Chris Pratt and Bryce Dallas Howard star in director Colin Trevorrow’s ‘Jurassic World.’
Nostalgia is a powerful thing. It can control us and fuel our imagination as we search for the comfort of the past and what made us feel alive before life kicked us in the groin (sometimes literally). But, it can also cloud our judgement and not allow us to look clearly at the bigger picture in front of us. In a time of “What 90s trend were you?” on your Facebook feed or a Full House reunion on Netflix, nostalgia is more powerful than ever.
And Jurassic World knows this.
It is clear early on that the second feature by Colin Trevorrow (his first, Safety Not Guaranteed is still a hidden gem) is very aware of the expectations that it is expected to meet stemming from the immense love for the classic Spielberg original, Jurassic Park. But in this case, it is one thing to know that you are being fueled by nostalgia and harness it for your own good, and another to succumb to it and sink into the pitfalls that plagued the installments that came before.
Jurassic World brings us back to the Isla Nublar, the site of the first movie, which is now a super-enhanced dinosaur Disneyworld that has become a feature attraction. We follow Zach (Nick Robinson) and Grey (Ty Simpkins) into the park where they enter with the same wide-eyed enthusiasm that many of us entered the theater to watch this film. Trevorrow understands the thrill of the Spielberg original, and he wants to capture this same intensity and excitement in his own installment — and in the first hour he does.
Looking out for Zach and Grey are their aunt, Claire (Bryce Dallas Howard), who is also the VP of the entire theme park and is working on showing off their latest specimen to a group of investors — a new breed of dinosaur. Returning from the original movie is Dr. Wu (BD Wong) who has now engineering a new breed using multiple intangibles that are kept classified. But this new dinosaur is volatile and unpredictable, which leads Claire to seek out the help of Owen (Chris Pratt), one of the island’s trainers and head over a group of velociraptors.
Owen agrees to help Claire and soon realizes that this new dinosaur is unlike anything that they’ve had before. It is smart, uses its elements to its advantage, and has learned over time how to execute the flaws of the system to get itself out of containment — which (SHOCKER) it does.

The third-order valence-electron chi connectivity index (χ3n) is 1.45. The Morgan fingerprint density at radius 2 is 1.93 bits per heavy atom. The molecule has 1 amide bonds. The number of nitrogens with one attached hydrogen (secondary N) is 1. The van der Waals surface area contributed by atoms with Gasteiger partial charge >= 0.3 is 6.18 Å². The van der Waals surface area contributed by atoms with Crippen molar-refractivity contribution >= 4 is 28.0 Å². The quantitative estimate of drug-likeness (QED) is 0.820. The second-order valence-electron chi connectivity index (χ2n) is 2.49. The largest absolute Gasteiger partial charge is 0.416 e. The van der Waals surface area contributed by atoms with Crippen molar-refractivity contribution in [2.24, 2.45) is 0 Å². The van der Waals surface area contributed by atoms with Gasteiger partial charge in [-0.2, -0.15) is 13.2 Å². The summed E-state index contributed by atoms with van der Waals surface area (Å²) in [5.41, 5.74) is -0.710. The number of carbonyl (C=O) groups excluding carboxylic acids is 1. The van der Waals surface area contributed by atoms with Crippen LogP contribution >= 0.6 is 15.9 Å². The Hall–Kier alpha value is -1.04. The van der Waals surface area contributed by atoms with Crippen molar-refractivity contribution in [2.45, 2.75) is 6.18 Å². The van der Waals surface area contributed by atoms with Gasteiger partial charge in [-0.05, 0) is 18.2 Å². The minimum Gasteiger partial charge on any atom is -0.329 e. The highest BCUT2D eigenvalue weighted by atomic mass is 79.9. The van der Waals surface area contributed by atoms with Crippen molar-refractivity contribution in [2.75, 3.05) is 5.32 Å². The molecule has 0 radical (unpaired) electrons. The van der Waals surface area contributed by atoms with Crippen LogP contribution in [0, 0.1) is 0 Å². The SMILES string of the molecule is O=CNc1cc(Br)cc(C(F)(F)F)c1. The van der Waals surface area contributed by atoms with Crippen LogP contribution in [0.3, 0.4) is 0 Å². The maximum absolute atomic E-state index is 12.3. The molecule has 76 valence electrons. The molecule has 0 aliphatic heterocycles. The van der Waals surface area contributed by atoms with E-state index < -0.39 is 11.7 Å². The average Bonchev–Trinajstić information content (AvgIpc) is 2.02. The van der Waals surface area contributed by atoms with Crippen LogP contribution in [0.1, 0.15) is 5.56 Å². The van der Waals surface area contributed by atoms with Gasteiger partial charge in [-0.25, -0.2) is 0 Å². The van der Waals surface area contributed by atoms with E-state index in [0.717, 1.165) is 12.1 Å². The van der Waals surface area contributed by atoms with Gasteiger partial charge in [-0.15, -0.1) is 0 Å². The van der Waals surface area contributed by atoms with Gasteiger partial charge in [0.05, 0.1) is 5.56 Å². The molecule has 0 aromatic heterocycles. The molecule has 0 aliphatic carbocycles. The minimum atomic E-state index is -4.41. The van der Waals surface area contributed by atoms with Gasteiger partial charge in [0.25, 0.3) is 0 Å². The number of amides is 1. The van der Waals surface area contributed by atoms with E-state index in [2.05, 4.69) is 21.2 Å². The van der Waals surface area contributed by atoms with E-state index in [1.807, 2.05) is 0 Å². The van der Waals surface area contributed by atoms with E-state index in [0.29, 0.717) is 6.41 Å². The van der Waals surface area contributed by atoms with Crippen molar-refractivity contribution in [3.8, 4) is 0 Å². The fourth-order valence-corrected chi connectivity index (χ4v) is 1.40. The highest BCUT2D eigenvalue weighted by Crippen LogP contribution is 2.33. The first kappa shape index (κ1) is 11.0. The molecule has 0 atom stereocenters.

Jurassic World‘s first half is pure Spielberg. Trevorrow — with screenwriting team including Derek Connolly, Rick Jaffa, and Amanda Silver — understands what makes his movies so magical and beloved. He gives us the innocent kids who are put in the way of danger to overcome their life drama, he never gives us the full course of dinosaur and instead teases us until an hour or so into the film, and he uses the score (created by the superstar Michael Giacchino) to echo the work of the legend John Williams and concoct a feeling of both nostalgia and movie magic.
He even adds a meta approach to the story and plays off the idea that we know exactly what will happen in a Jurassic Park movie with the help of hints towards the eventual demise of the park. But this meta approach isn’t a saving grace for the film, instead blowing up in its face as the movie progresses. By the end of the second act and beginning of the third, the movie has decided to go full throttle into what it played off of in the first act and half, and it becomes a hokey show that loses the appeal that made the first portion so likeable.
Not only that, it never gives us character. It gives us faces, yes, but that doesn’t always make the person behind it any more interesting. Pratt does his best with a role that is one lane and flat, becoming the film’s Mary Sue because of his giant physique. Howard is not much better and is personified only by her neurotic personality and the fact that she doesn’t understand the “appeal” of that park in terms of entertainment. While not entirely detrimental, it again begs the fact of why we should be invested in these people who are so bland and personified in one sentence.
It is clear that Trevorrow understands blockbuster directing and many moments display his skill as he shows off the action and held back fear that generates interest in this franchise, but much like the other installments and the run of the mill blockbuster today, he forgets that in the end, we also want to root for these people. Yes, I’ll root for Pratt because I think his personality is entertaining and he is able to bring some of that out in the vanilla Owen, but I also struggled to really feel any sense of accomplishment by the climax of the film.
Jurassic World is another example of a filmmaker being a massive fan of Steven Spielberg and trying to emulate the master in his blockbuster. But again like last year’s Godzilla by Gareth Edwrads, they don’t completely understand what makes Spielberg so great and lack the skill that continues to make him the pinnacle of blockbuster filmmaking. There needs to be heart and emotion just as much as dino crunching and raptor chasing, and until someone will figure that out and be able to bring it to the big screen, Spielberg is still the best.